Forward and future contracts on commodities are financial agreements between two parties to buy or sell a specific quantity of a commodity at a predetermined price on a specified future date. These contracts are used for various purposes, including hedging against price fluctuations, speculating on future price movements, and facilitating trade in commodity markets.
Both forward and futures contracts on commodities serve important functions in the global economy. They allow producers and consumers to manage price risk, provide investors with opportunities for speculation, and facilitate the efficient functioning of commodity markets. Traders and market participants choose between forwards and futures based on their specific needs, risk tolerance, and preferences for customization versus standardization.
Forward Contracts on Commodities:
Forward contracts are private agreements tailored to the specific needs of the parties involved. The terms, including the commodity, quantity, price, and delivery date, are negotiated between the buyer and seller.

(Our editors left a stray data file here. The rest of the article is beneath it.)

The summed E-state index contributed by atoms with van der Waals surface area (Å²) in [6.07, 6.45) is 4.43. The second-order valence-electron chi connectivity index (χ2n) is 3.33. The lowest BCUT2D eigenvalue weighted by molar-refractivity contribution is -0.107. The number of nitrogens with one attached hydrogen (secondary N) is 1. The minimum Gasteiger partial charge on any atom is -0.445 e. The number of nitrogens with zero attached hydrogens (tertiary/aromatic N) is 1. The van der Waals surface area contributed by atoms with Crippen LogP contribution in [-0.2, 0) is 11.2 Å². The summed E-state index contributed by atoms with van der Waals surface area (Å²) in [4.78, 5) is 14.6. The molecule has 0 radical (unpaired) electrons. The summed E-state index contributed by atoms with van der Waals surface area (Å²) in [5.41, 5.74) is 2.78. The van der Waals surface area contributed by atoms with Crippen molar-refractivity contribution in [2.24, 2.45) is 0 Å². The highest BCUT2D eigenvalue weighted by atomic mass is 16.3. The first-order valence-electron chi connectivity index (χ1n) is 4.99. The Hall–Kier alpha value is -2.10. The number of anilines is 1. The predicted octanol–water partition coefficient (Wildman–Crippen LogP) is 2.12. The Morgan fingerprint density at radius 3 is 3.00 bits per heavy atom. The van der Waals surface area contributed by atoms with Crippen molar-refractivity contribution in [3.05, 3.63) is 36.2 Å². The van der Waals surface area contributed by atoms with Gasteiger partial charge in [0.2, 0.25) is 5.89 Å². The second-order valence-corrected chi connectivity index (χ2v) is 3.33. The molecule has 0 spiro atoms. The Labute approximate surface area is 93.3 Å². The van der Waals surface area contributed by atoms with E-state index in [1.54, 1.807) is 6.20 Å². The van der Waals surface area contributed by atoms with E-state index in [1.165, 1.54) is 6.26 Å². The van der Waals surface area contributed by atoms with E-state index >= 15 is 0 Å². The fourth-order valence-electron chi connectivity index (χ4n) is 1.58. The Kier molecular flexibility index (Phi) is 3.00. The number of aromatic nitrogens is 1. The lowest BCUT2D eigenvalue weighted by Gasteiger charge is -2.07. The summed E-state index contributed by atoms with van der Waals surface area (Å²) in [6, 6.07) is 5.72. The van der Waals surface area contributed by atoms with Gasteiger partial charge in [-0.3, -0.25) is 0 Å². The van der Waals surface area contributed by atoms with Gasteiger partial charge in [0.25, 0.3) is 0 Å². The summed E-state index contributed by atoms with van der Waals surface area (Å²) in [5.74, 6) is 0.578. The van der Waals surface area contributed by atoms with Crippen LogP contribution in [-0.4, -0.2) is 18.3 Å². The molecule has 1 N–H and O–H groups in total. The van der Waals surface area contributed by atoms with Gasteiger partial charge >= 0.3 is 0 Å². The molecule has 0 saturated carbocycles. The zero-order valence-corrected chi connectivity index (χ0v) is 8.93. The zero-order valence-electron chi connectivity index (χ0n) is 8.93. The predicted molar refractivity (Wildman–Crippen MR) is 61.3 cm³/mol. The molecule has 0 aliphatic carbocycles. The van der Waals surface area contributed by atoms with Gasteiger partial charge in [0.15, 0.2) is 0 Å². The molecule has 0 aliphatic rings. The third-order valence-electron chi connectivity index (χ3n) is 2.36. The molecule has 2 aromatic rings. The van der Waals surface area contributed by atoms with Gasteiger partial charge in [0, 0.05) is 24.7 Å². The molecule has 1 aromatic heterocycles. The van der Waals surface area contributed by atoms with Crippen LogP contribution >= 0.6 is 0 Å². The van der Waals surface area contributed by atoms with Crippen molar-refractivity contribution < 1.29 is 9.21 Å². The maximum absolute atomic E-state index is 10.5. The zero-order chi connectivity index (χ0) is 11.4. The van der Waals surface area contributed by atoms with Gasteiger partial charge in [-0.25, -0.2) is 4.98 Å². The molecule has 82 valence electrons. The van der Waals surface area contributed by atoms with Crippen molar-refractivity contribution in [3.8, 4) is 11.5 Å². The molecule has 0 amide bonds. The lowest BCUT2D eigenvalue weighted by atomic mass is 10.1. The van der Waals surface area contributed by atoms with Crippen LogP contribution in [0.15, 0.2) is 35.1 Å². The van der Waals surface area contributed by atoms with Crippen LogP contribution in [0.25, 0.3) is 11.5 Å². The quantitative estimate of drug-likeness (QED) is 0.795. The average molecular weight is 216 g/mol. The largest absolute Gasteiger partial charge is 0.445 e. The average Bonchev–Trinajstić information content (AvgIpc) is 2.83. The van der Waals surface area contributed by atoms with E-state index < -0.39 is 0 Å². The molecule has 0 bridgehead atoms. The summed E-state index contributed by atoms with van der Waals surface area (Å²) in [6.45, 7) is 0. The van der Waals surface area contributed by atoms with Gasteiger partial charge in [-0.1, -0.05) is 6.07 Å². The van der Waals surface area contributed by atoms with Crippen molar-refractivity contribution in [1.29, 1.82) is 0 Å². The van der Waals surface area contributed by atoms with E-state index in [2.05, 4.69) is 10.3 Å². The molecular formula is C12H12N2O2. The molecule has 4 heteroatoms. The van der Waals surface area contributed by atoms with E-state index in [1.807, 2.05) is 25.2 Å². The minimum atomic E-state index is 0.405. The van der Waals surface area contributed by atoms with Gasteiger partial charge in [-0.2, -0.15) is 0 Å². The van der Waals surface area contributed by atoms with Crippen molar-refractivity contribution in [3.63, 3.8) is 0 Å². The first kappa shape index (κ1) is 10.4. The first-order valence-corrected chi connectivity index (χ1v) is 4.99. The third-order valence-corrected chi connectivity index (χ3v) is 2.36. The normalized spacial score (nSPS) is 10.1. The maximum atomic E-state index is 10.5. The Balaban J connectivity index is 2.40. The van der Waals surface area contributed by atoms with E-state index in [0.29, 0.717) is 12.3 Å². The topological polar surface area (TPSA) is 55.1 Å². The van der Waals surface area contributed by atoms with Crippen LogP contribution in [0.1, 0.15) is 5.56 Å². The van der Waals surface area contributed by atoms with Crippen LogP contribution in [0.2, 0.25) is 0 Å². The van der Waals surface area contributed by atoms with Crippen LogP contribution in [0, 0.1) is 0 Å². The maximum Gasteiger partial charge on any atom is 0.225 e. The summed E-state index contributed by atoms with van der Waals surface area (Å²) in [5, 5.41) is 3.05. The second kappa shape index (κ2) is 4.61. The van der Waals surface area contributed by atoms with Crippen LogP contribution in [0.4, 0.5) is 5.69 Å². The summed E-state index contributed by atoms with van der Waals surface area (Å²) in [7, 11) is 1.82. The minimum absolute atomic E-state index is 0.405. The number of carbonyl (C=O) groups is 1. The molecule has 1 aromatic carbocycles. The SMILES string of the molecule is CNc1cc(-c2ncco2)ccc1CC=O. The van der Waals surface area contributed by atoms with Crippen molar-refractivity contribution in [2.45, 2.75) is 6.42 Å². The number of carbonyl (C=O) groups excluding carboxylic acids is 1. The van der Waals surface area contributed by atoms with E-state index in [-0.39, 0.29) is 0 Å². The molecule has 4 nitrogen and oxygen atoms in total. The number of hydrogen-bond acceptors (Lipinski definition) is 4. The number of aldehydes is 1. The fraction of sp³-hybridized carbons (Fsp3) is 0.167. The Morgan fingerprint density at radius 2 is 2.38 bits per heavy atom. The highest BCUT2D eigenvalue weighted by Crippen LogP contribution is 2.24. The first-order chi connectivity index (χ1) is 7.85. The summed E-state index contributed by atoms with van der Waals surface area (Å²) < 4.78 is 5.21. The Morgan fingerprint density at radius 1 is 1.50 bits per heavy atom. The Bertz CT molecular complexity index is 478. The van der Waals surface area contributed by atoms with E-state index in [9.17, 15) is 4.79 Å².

Over–the–Counter (OTC) Market:
Forward contracts are traded in the over-the-counter market, which means they are not standardized and do not go through a centralized exchange. This allows for flexibility but also exposes participants to counterparty risk.
Since forward contracts are private agreements, there is a risk of default by one of the parties. This risk is mitigated through due diligence and possibly the use of collateral.
There is typically no daily adjustment of the contract’s value. The profit or loss is realized only at the contract’s maturity.
Delivery vs. Cash Settlement:
Forward contracts can result in physical delivery of the commodity or cash settlement, depending on the terms agreed upon.
Futures Contracts on Commodities:
Futures contracts are standardized agreements with fixed contract sizes, expiration dates, and contract terms. They are traded on organized exchanges.
Futures contracts are traded on regulated exchanges, providing a centralized marketplace with transparent pricing and reduced counterparty risk. The exchange acts as an intermediary, guaranteeing the performance of the contract.
Futures contracts are subject to daily marking-to-market, where the contract’s value is adjusted based on the current market price of the commodity. This minimizes counterparty risk and ensures transparency.
Liquidity and Transparency:
Futures markets are highly liquid, allowing for easy entry and exit. Additionally, prices and trading activity are publicly available, providing transparency to all market participants.
Variety of Commodities:
Futures contracts cover a wide range of commodities, including agricultural products, energy resources, metals, and financial instruments linked to commodities.
Traders are required to deposit an initial margin with the exchange to open a futures position. Maintenance margins may also be required to cover potential losses.